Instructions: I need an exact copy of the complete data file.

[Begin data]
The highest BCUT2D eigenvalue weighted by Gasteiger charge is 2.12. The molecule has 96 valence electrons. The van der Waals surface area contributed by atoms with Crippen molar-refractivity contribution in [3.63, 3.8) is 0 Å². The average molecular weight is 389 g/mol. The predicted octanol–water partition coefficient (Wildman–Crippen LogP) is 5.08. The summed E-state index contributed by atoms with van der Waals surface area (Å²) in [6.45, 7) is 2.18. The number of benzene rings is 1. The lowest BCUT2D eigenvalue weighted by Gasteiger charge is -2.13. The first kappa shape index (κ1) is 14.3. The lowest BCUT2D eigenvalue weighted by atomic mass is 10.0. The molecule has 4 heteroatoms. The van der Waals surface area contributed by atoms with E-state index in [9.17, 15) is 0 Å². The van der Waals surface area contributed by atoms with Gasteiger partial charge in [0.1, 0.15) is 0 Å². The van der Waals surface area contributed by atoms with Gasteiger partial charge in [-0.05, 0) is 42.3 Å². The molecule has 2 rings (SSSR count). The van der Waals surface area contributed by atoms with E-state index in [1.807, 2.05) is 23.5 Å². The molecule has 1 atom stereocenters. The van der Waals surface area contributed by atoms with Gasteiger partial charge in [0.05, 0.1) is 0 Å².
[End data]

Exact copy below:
The highest BCUT2D eigenvalue weighted by Gasteiger charge is 2.12. The molecule has 96 valence electrons. The van der Waals surface area contributed by atoms with Crippen molar-refractivity contribution in [3.63, 3.8) is 0 Å². The average molecular weight is 389 g/mol. The predicted octanol–water partition coefficient (Wildman–Crippen LogP) is 5.08. The summed E-state index contributed by atoms with van der Waals surface area (Å²) in [6.45, 7) is 2.18. The number of benzene rings is 1. The lowest BCUT2D eigenvalue weighted by Gasteiger charge is -2.13. The first kappa shape index (κ1) is 14.3. The lowest BCUT2D eigenvalue weighted by atomic mass is 10.0. The molecule has 4 heteroatoms. The van der Waals surface area contributed by atoms with E-state index in [9.17, 15) is 0 Å². The van der Waals surface area contributed by atoms with Gasteiger partial charge in [0.1, 0.15) is 0 Å². The van der Waals surface area contributed by atoms with Gasteiger partial charge in [-0.05, 0) is 42.3 Å². The molecule has 2 rings (SSSR count). The van der Waals surface area contributed by atoms with E-state index in [1.807, 2.05) is 23.5 Å². The molecule has 1 atom stereocenters. The van der Waals surface area contributed by atoms with Gasteiger partial charge in [0.05, 0.1) is 0 Å².